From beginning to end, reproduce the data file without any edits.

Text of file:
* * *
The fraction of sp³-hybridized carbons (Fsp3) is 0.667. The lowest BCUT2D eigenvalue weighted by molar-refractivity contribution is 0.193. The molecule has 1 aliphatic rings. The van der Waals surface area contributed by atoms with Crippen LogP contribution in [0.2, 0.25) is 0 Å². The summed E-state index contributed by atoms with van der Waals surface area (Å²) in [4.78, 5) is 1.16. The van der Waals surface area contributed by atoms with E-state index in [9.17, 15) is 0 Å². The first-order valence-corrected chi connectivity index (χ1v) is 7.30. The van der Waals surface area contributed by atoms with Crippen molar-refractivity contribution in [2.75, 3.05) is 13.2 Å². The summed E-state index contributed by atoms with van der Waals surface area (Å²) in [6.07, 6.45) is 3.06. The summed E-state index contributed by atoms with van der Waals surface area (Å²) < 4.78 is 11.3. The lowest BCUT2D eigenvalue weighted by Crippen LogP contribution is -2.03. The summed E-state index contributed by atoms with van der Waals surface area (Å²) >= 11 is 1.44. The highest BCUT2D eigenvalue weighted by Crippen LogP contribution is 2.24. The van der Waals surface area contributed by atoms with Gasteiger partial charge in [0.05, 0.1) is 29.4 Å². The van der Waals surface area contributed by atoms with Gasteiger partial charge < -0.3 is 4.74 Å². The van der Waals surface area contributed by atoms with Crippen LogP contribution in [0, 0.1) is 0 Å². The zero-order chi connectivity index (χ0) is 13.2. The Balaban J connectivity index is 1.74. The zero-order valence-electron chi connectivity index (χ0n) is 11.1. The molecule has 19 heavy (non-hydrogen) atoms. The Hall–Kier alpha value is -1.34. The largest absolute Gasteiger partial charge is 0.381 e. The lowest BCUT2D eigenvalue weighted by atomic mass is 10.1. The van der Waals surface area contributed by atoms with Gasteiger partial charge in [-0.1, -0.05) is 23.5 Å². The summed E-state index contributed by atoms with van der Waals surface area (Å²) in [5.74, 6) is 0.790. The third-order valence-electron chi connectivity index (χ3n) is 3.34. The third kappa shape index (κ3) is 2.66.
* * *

The fraction of sp³-hybridized carbons (Fsp3) is 0.667. The lowest BCUT2D eigenvalue weighted by molar-refractivity contribution is 0.193. The molecule has 1 aliphatic rings. The van der Waals surface area contributed by atoms with Crippen LogP contribution in [0.2, 0.25) is 0 Å². The summed E-state index contributed by atoms with van der Waals surface area (Å²) in [4.78, 5) is 1.16. The van der Waals surface area contributed by atoms with E-state index in [9.17, 15) is 0 Å². The first-order valence-corrected chi connectivity index (χ1v) is 7.30. The van der Waals surface area contributed by atoms with Crippen molar-refractivity contribution in [2.75, 3.05) is 13.2 Å². The summed E-state index contributed by atoms with van der Waals surface area (Å²) in [6.07, 6.45) is 3.06. The summed E-state index contributed by atoms with van der Waals surface area (Å²) < 4.78 is 11.3. The lowest BCUT2D eigenvalue weighted by Crippen LogP contribution is -2.03. The summed E-state index contributed by atoms with van der Waals surface area (Å²) >= 11 is 1.44. The highest BCUT2D eigenvalue weighted by Crippen LogP contribution is 2.24. The van der Waals surface area contributed by atoms with Gasteiger partial charge in [0.05, 0.1) is 29.4 Å². The van der Waals surface area contributed by atoms with Gasteiger partial charge < -0.3 is 4.74 Å². The van der Waals surface area contributed by atoms with Crippen LogP contribution in [0, 0.1) is 0 Å². The zero-order chi connectivity index (χ0) is 13.2. The Balaban J connectivity index is 1.74. The zero-order valence-electron chi connectivity index (χ0n) is 11.1. The molecule has 19 heavy (non-hydrogen) atoms. The Hall–Kier alpha value is -1.34. The largest absolute Gasteiger partial charge is 0.381 e. The lowest BCUT2D eigenvalue weighted by atomic mass is 10.1. The van der Waals surface area contributed by atoms with Gasteiger partial charge in [-0.1, -0.05) is 23.5 Å². The summed E-state index contributed by atoms with van der Waals surface area (Å²) in [5.74, 6) is 0.790. The third-order valence-electron chi connectivity index (χ3n) is 3.34. The third kappa shape index (κ3) is 2.66.